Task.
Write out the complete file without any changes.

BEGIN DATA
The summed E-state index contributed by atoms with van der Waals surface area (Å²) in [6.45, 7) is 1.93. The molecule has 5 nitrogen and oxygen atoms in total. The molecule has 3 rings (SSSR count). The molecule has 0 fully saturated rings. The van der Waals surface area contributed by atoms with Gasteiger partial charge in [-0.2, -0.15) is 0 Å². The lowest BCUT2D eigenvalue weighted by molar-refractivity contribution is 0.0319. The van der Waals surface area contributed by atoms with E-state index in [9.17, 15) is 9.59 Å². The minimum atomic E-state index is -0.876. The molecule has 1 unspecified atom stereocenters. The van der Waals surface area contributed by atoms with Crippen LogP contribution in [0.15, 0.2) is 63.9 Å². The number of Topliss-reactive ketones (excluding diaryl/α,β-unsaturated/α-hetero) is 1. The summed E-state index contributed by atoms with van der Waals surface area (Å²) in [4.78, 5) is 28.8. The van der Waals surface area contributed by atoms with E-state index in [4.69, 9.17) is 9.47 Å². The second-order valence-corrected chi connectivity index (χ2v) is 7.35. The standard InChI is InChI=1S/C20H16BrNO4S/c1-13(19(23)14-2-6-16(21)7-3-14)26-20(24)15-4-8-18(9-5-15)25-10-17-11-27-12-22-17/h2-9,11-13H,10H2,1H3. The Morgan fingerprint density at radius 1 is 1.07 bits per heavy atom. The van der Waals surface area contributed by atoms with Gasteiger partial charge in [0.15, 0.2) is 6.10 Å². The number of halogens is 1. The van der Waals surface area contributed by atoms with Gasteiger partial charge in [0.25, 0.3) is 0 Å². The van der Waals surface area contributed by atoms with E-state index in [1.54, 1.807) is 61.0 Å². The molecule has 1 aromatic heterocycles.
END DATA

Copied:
The summed E-state index contributed by atoms with van der Waals surface area (Å²) in [6.45, 7) is 1.93. The molecule has 5 nitrogen and oxygen atoms in total. The molecule has 3 rings (SSSR count). The molecule has 0 fully saturated rings. The van der Waals surface area contributed by atoms with Gasteiger partial charge in [-0.2, -0.15) is 0 Å². The lowest BCUT2D eigenvalue weighted by molar-refractivity contribution is 0.0319. The van der Waals surface area contributed by atoms with E-state index in [9.17, 15) is 9.59 Å². The minimum atomic E-state index is -0.876. The molecule has 1 unspecified atom stereocenters. The van der Waals surface area contributed by atoms with Crippen LogP contribution in [0.15, 0.2) is 63.9 Å². The number of Topliss-reactive ketones (excluding diaryl/α,β-unsaturated/α-hetero) is 1. The summed E-state index contributed by atoms with van der Waals surface area (Å²) in [4.78, 5) is 28.8. The van der Waals surface area contributed by atoms with E-state index in [4.69, 9.17) is 9.47 Å². The second-order valence-corrected chi connectivity index (χ2v) is 7.35. The standard InChI is InChI=1S/C20H16BrNO4S/c1-13(19(23)14-2-6-16(21)7-3-14)26-20(24)15-4-8-18(9-5-15)25-10-17-11-27-12-22-17/h2-9,11-13H,10H2,1H3. The Morgan fingerprint density at radius 1 is 1.07 bits per heavy atom. The van der Waals surface area contributed by atoms with Gasteiger partial charge in [0.15, 0.2) is 6.10 Å². The number of halogens is 1. The van der Waals surface area contributed by atoms with Gasteiger partial charge in [0.25, 0.3) is 0 Å². The van der Waals surface area contributed by atoms with E-state index in [1.54, 1.807) is 61.0 Å². The molecule has 1 aromatic heterocycles.